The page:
Nickel is a chemical element with the chemical symbol Ni and atomic number 28. It has been used for many years, but wasn’t identified until 1751 when Swedish chemist Axel Fredrik Cronstedt isolated it for the first time. It is a silvery-white metal that almost never occurs in natural form because it is reactive with oxygen. However, nickel is commonly found in minerals that contain sulfur, iron and arsenic. All of the naturally occurring nickel is made up of one of 5 stable isotopes, although many other isotopes of this metal have been identified.
How many isotopes does nickel have?
The five stable isotopes of nickel are 58Ni, 60Ni , 61Ni , 62Ni and 64Ni. The most common of these isotopes is 58Ni, which makes up approximately 68.1% of the nickel found on Earth. About 26% is made up of 60Ni, 3.6% is 62Ni, 1.1% is 61Ni and a very small percentage is 64Ni.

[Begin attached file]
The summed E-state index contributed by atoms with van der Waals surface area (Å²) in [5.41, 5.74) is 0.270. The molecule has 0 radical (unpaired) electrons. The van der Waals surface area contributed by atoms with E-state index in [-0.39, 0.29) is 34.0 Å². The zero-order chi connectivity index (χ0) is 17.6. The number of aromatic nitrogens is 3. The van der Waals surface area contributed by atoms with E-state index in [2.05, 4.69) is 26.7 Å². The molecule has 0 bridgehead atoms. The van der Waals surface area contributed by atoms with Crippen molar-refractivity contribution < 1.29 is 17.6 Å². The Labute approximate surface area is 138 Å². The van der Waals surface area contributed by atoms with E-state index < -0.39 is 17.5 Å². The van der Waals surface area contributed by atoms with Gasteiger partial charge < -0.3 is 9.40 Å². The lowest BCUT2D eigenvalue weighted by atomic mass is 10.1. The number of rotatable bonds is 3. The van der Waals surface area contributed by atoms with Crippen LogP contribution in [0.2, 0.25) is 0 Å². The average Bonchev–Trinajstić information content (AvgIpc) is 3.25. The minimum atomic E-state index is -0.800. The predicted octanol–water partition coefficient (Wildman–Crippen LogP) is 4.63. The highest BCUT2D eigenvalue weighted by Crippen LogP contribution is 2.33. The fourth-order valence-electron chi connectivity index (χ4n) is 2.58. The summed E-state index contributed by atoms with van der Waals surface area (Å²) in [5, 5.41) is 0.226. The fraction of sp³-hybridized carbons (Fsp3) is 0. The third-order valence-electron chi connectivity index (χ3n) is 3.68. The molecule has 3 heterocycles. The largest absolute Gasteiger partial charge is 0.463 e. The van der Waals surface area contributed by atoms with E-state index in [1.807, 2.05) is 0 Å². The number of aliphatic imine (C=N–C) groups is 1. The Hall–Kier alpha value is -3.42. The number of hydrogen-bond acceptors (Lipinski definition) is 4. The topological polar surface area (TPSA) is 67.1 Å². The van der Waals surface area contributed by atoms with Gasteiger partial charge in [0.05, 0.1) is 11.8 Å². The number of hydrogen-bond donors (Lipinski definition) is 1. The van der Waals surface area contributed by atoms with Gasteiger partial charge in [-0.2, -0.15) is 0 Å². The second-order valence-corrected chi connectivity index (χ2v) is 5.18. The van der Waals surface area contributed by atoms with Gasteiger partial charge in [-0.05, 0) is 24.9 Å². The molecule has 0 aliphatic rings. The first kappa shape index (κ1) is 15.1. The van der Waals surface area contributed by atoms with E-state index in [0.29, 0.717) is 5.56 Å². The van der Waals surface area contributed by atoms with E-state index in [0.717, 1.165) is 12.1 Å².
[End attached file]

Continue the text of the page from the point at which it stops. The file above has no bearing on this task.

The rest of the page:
There are also 26 unstable (radioactive) isotopes of nickel. The most stable of these are 59Ni, which has a half life of 76,000 years, 63Ni with a half life of 100.1 years and 56Ni with a half life of just over 6 days. The remaining unstable isotopes of nickel have a half life less than 3 days and most have a half life that is shorter than 30 seconds.
Did you know?
59Ni is used in the geological industry for radiometric dating. One way it is used in this industry is to find the age of meteorites.
Although 58Ni is listed is stable it is thought to actually be unstable. However, the half life of this isotope is so large (longer than the age of Earth) that it is considered to be “observationally stable.”